Two years ago my family and I had the chance to travel to Guyana to visit family and friends that we had not seen in years. One of the best parts of the trip was being able to eat my aunty Loreen's "hand-cooking" (as Guyanese people would say), on a daily basis. One thing in particular that I remembered her making was limewash; a drink that is similar to lemonade but made with limes and mixed essence instead. It is absolutely refreshing and really delicious on a hot and humid day. Limewash is also known as a lime drink, lime water, limeade, or swank.
I went grocery shopping a few days ago and saw these key limes on sale and the first thing that came to mind was limewash. I decided to head home and make a large pitcher. I put my own spin on this thirst-quencher by adding a few lemons (which I needed to use up) and using key limes.
Key limes are found predominantly in Mexico and the Florida Keys, hence the name. They are about the size of a golf ball and are more sweet and tart than a regular lime. This is why they are particularly used in a key lime pie. When key limes are green they are usually more acidic, once they start to turn yellow, the acidity decreases and the lime actually becomes a lot sweeter. I wouldn't recommend using yellow key limes for limewash because you really need a tart lime flavor to make this drink.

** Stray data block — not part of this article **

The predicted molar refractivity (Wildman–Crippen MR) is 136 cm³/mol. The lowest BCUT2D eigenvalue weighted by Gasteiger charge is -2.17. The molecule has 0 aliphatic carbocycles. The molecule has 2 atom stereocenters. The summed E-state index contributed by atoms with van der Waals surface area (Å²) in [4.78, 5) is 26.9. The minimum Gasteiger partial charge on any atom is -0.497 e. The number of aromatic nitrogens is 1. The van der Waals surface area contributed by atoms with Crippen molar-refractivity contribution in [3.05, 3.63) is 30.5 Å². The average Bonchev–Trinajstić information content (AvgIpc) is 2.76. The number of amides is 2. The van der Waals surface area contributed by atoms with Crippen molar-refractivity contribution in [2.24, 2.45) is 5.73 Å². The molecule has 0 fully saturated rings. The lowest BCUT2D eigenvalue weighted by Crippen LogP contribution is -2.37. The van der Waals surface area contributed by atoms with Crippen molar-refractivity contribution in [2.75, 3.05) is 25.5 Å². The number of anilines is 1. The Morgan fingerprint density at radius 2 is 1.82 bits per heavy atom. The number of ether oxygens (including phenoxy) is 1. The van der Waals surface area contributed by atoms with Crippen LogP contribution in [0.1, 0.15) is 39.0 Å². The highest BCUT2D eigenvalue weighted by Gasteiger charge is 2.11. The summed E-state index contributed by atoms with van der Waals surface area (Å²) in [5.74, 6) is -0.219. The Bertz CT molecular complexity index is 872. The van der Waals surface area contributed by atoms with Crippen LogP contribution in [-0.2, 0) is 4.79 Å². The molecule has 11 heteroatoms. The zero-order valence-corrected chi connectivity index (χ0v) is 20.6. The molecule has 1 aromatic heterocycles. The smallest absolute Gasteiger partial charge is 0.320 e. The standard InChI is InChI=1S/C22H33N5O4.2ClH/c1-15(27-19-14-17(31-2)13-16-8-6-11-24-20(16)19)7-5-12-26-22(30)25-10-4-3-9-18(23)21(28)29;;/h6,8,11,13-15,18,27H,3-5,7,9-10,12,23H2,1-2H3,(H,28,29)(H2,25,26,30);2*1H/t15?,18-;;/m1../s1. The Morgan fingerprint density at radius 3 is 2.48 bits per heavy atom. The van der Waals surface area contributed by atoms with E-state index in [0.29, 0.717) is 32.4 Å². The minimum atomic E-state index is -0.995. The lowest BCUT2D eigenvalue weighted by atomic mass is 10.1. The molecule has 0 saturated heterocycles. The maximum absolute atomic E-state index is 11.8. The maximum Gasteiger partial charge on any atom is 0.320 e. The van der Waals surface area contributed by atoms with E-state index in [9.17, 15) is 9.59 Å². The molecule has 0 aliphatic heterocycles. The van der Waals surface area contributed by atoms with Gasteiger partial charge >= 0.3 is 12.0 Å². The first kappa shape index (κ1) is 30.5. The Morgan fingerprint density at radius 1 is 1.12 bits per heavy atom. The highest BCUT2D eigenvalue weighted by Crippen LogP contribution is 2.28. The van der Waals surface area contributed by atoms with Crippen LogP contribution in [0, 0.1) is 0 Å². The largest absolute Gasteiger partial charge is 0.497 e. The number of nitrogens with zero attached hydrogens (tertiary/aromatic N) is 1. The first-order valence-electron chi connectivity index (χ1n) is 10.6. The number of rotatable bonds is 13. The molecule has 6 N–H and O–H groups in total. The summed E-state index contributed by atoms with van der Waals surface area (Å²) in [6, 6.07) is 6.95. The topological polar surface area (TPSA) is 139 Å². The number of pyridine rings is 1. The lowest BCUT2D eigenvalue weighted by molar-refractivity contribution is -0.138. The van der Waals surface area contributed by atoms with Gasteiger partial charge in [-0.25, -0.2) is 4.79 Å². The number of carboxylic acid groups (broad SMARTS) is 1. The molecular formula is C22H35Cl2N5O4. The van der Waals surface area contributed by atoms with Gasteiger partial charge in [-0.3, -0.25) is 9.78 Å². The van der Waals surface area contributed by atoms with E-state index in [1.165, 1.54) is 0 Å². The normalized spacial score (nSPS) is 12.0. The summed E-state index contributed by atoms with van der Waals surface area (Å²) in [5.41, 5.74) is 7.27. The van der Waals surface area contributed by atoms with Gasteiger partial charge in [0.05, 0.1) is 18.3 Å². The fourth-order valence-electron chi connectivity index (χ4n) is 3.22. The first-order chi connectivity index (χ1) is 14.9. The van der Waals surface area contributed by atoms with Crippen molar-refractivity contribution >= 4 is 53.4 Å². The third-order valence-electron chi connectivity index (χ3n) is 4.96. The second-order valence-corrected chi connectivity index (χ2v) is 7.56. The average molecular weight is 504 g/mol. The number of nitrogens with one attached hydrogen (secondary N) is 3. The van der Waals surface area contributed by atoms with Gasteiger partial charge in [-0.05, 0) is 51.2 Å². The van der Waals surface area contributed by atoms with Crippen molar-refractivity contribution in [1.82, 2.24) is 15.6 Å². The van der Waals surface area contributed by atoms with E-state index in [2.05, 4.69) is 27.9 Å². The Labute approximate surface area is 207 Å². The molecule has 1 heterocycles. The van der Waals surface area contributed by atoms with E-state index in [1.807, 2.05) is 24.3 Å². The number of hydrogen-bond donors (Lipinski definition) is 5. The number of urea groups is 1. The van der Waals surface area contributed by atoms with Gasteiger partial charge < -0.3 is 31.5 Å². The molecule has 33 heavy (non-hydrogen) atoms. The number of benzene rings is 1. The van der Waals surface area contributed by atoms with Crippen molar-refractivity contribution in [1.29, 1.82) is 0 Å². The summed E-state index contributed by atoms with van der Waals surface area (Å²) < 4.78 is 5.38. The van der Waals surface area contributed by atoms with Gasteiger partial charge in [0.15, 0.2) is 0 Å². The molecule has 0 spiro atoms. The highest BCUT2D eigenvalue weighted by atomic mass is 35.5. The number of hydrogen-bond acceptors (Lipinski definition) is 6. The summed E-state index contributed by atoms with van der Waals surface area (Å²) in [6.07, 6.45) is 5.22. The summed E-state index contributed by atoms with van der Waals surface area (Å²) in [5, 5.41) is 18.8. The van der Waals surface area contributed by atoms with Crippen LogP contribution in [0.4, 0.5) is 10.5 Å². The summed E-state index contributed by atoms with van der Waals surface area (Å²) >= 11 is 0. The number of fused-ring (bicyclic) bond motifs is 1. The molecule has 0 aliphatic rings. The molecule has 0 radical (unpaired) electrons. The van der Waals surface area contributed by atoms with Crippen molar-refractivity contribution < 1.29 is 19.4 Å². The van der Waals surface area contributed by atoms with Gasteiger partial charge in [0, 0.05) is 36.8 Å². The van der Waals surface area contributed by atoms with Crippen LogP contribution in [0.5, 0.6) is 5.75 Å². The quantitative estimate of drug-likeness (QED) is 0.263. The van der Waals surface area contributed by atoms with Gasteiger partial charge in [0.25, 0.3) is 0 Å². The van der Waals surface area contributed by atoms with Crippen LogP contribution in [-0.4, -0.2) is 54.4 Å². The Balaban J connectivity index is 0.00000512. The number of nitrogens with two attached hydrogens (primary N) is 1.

- 8 cups water
- 20 key limes or 10 - 12 regular limes
- 1-2 lemons (if you have them handy)
- ¼ - ½ cup brown sugar (add to suit your taste)
- 1 tsp mixed essence or vanilla essence
- Fill a pitcher with 8 cups cold water.
- Squeeze the juice out of key limes or regular limes into a measuring cup. If limes feel a little hard put them in the microwave for 15 seconds at a time, this will allow the juices to flow and make it easier to squeeze. Remove seeds and add juice to water.
- Add sugar and stir until it dissolves. I like using sugar in the raw, but you can use any type of sugar you have on hand.
- Add mixed essence or vanilla essence and stir.
- Slice any leftover limes or lemons and place in pitcher.
- Refrigerate until chilled as this tastes best when cold.
Belinda Y. Hughes
Oh, this sounds like a wonderful antidote to the heat wave! Can't wait to make it. Thanks for sharing.
This looks absolutely heavenly! My Granny used to make lime juice as well; she called it her "lime squash" and always added some Angostura bitters at the end. 🙂
No problem Belinda! Thanks for visiting!
Hi Caribchile! You know I have two bottles of Angostura bitters in my cupboard, I will add a dash of that next time! Thanks for visiting!
Alica, I am nearly in my 40's and have been away from Guyana since I was 25. There used to a lady selling lime wash and all sorts of baked goods outside of my school when I was a young girl. I have not made this in so long with the availability of powdered drinks in our grocery stores. I will have to make this and just sit and think of my school girl days! thank you so much.
Swank!!...that's what it is called...a staple in Guyana. Usually eaten with buns...swank and buns:)
i am g guyaneses and i am in love whit lime wash
I am puzzled by the garnish.
What did you do with the lime slice?
I just rolled the edges of the lime in brown sugar! Thanks for visiting 🙂
Gillian Donna Mohammed
Looks so refreshing!
Looks amzing for a hot day.